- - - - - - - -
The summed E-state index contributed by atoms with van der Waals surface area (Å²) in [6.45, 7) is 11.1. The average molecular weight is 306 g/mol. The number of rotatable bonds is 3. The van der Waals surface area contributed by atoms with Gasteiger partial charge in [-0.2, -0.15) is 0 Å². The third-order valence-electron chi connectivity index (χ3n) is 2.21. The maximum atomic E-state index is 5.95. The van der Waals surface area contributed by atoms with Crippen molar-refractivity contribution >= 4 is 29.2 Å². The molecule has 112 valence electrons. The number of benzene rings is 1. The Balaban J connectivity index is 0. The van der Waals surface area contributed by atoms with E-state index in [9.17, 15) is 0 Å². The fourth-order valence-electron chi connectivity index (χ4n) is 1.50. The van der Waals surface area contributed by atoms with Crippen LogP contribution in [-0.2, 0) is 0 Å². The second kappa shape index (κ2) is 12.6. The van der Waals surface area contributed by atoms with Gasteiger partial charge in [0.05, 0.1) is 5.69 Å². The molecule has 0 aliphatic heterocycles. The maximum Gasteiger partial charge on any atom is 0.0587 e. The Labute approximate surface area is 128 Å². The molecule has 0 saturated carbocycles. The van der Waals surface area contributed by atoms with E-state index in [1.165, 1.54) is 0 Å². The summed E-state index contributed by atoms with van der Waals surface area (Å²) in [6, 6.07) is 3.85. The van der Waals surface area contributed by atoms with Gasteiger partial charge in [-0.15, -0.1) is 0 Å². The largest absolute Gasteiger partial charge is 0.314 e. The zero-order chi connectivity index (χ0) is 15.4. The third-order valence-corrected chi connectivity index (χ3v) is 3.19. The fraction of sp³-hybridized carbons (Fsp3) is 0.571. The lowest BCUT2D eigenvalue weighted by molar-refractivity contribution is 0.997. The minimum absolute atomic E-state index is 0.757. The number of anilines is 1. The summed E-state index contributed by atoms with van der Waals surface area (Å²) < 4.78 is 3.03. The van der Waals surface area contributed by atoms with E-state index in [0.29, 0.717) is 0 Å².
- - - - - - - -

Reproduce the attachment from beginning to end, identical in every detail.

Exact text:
The summed E-state index contributed by atoms with van der Waals surface area (Å²) in [6.45, 7) is 11.1. The average molecular weight is 306 g/mol. The number of rotatable bonds is 3. The van der Waals surface area contributed by atoms with Gasteiger partial charge in [-0.2, -0.15) is 0 Å². The third-order valence-electron chi connectivity index (χ3n) is 2.21. The maximum atomic E-state index is 5.95. The van der Waals surface area contributed by atoms with Crippen molar-refractivity contribution >= 4 is 29.2 Å². The molecule has 112 valence electrons. The number of benzene rings is 1. The Balaban J connectivity index is 0. The van der Waals surface area contributed by atoms with E-state index in [9.17, 15) is 0 Å². The fourth-order valence-electron chi connectivity index (χ4n) is 1.50. The van der Waals surface area contributed by atoms with Crippen LogP contribution in [-0.2, 0) is 0 Å². The second kappa shape index (κ2) is 12.6. The van der Waals surface area contributed by atoms with Gasteiger partial charge in [0.05, 0.1) is 5.69 Å². The molecule has 0 aliphatic heterocycles. The maximum Gasteiger partial charge on any atom is 0.0587 e. The Labute approximate surface area is 128 Å². The molecule has 0 saturated carbocycles. The van der Waals surface area contributed by atoms with E-state index in [1.165, 1.54) is 0 Å². The summed E-state index contributed by atoms with van der Waals surface area (Å²) in [6, 6.07) is 3.85. The van der Waals surface area contributed by atoms with Gasteiger partial charge in [-0.15, -0.1) is 0 Å². The largest absolute Gasteiger partial charge is 0.314 e. The zero-order chi connectivity index (χ0) is 15.4. The third-order valence-corrected chi connectivity index (χ3v) is 3.19. The fraction of sp³-hybridized carbons (Fsp3) is 0.571. The lowest BCUT2D eigenvalue weighted by molar-refractivity contribution is 0.997. The minimum absolute atomic E-state index is 0.757. The number of anilines is 1. The summed E-state index contributed by atoms with van der Waals surface area (Å²) < 4.78 is 3.03. The van der Waals surface area contributed by atoms with E-state index in [0.29, 0.717) is 0 Å².